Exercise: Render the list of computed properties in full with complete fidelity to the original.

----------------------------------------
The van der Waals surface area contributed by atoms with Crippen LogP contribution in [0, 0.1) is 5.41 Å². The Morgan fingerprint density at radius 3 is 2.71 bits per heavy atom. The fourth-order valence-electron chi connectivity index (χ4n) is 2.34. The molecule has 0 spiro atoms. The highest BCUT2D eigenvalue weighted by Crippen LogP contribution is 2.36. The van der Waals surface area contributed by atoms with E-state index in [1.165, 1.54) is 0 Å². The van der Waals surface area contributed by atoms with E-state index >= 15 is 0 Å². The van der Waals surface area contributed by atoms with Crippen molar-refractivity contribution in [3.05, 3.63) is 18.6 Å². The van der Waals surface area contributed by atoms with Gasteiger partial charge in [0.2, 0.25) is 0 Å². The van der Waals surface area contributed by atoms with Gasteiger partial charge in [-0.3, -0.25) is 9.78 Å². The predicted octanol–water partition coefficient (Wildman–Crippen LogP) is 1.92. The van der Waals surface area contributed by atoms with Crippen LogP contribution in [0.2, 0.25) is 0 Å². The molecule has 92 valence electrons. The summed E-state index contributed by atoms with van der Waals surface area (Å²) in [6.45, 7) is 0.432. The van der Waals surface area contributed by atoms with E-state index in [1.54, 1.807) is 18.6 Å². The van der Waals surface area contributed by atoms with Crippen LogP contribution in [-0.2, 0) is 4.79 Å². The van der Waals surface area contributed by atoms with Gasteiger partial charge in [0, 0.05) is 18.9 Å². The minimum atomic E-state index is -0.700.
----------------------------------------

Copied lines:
The van der Waals surface area contributed by atoms with Crippen LogP contribution in [0, 0.1) is 5.41 Å². The Morgan fingerprint density at radius 3 is 2.71 bits per heavy atom. The fourth-order valence-electron chi connectivity index (χ4n) is 2.34. The molecule has 0 spiro atoms. The highest BCUT2D eigenvalue weighted by Crippen LogP contribution is 2.36. The van der Waals surface area contributed by atoms with E-state index in [1.165, 1.54) is 0 Å². The van der Waals surface area contributed by atoms with E-state index >= 15 is 0 Å². The van der Waals surface area contributed by atoms with Crippen molar-refractivity contribution in [3.05, 3.63) is 18.6 Å². The van der Waals surface area contributed by atoms with Gasteiger partial charge in [0.2, 0.25) is 0 Å². The van der Waals surface area contributed by atoms with Gasteiger partial charge in [-0.3, -0.25) is 9.78 Å². The predicted octanol–water partition coefficient (Wildman–Crippen LogP) is 1.92. The van der Waals surface area contributed by atoms with Crippen LogP contribution in [0.2, 0.25) is 0 Å². The molecule has 92 valence electrons. The summed E-state index contributed by atoms with van der Waals surface area (Å²) in [6.45, 7) is 0.432. The van der Waals surface area contributed by atoms with E-state index in [1.54, 1.807) is 18.6 Å². The van der Waals surface area contributed by atoms with Crippen LogP contribution in [-0.2, 0) is 4.79 Å². The van der Waals surface area contributed by atoms with Gasteiger partial charge in [0, 0.05) is 18.9 Å². The minimum atomic E-state index is -0.700.